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They are neither Bronx nor Bombers these days. They play in a ball park in another New York borough, which makes every contest a road game. Neither in muscle nor numbers will their hitters remind anyone of a Murderers' Row. The manager has his job as a consolation prize, and the team leader changes from day to day like the locker-room supply of T shirts. No beer baron or TV network pays the salaries; the principal owner is yet another man enmeshed in legal trouble relating to Richard Nixon. Resentments that lingered in the wake of early-season trades and a position change have waned, but a disgruntled pitcher quit only last week.
All of which, for some American League fans with long memories, might be good news about the New York Yankees if the team were suffering for such handicaps rather than challenging for its first title in the last 10 years. As the days dwindled down in the ferocious divisional race, New York was rolling with a momentum reminiscent of the pinstripers of old—those guys who won 29 pennants and 20 world championships.
When the week ended, New York led the American League East with an 80-67 record, 2� games ahead of Baltimore and 3� in front of Boston, both of which had blown chances to stop the implausible Yanks in their home ball yards. The Yankees beat the Red Sox twice—and a Fenway Park jinx that had stung them 20 times in 21 previous games—before moving on to Baltimore. There, rebounding from a dispiriting one-run loss in 17 innings, the Yanks took two games from the Orioles.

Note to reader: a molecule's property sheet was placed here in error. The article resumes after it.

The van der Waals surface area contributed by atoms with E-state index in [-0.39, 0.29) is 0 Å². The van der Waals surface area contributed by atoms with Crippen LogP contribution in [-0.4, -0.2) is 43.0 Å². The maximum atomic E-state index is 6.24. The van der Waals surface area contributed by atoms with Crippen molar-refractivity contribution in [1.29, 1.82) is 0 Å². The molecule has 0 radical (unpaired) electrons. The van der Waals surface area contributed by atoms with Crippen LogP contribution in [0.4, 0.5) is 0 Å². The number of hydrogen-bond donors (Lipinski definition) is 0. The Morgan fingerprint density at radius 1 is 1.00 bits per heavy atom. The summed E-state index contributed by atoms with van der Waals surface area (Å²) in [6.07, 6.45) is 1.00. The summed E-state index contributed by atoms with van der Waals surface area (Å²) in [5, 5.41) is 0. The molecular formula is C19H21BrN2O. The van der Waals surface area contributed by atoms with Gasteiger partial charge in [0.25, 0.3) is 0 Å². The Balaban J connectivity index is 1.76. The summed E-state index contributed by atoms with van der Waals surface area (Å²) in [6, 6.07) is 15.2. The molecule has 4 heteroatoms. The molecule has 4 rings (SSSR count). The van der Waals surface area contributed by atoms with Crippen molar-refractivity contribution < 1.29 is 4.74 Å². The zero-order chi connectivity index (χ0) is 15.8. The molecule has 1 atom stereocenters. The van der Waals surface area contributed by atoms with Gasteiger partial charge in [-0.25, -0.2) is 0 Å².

In contrast to the seasons in which New York used to wrap up the pennant by Mother's Day, the Yankees accomplished their march through Boston, Baltimore and Detroit last week with no little luck and some of the least likely heroes in any season. For all of that, however, the team was neither awestruck by its success nor put into a snit by the occasional defeat. After a 6-3 loss Friday night to Detroit, a last-place club that mysteriously had socked it to the Yanks 11 times in 16 previous meetings, the locker room was calm. And this though the Tigers had rallied from a 3-0 deficit to beat Doc Medich, New York's top pitcher.
"I can't afford to dwell on this thing," said Medich. "We've just got to stay loose, come back tomorrow and play again. Our club doesn't get uptight. The feeling now is that it's just another day we'll have to wait to win the pennant."
On Saturday the Yanks blew a four-run lead but ultimately emerged with a 10-7 victory. And on Sunday they won 10-2 to complete their week on the road with a 6-2 record.
Cool professionalism is but one change wrought in the erratic Yankees by low-key Bill Virdon, who saves his emotional bombast for umpires even when his ego is on the line. Virdon was the second choice of Owner George Steinbrenner as the team's manager. Steinbrenner (who has been fined $15,000 for illegal campaign contributions and has severed his working connection with the team) offered Virdon the job when he could not get Dick Williams from Oakland. Moreover, the job was to be Virdon's only until such time as Williams would be available. With Virdon now a strong candidate for Manager of the Year, that stipulation is a delicious irony.
Virdon himself says, "I really never thought about it. I was going to manage in Denver and it got down to where would I rather be, in the majors or in the minors. It's not too bad being considered No. 2 to Dick Williams. Anyway, the Lord says he has little use for a coward."
Ruled by that philosophy, Virdon made the most dramatic Yankee move of the year when he replaced Bobby Murcer with Elliott Maddox in center field, the glamour position. Murcer, an Oklahoman like his idol, Mickey Mantle, had led the team in hits, doubles, homers, batting average and RBIs for three seasons and his enthusiasm at being switched to right field was less than robust. Virdon had simply decided that Maddox was a far better defensive player, a judgment since vindicated repeatedly. And Maddox has stroked consistent if not long-range hits for a .306 average.
"Murcer still doesn't like the change," says a front-office Yankee, "but he's adjusted to it the way any professional athlete making $120,000 a year would. Besides that, didn't we have a guy named Ruth who played right field? There ought to be some glamour playing that position."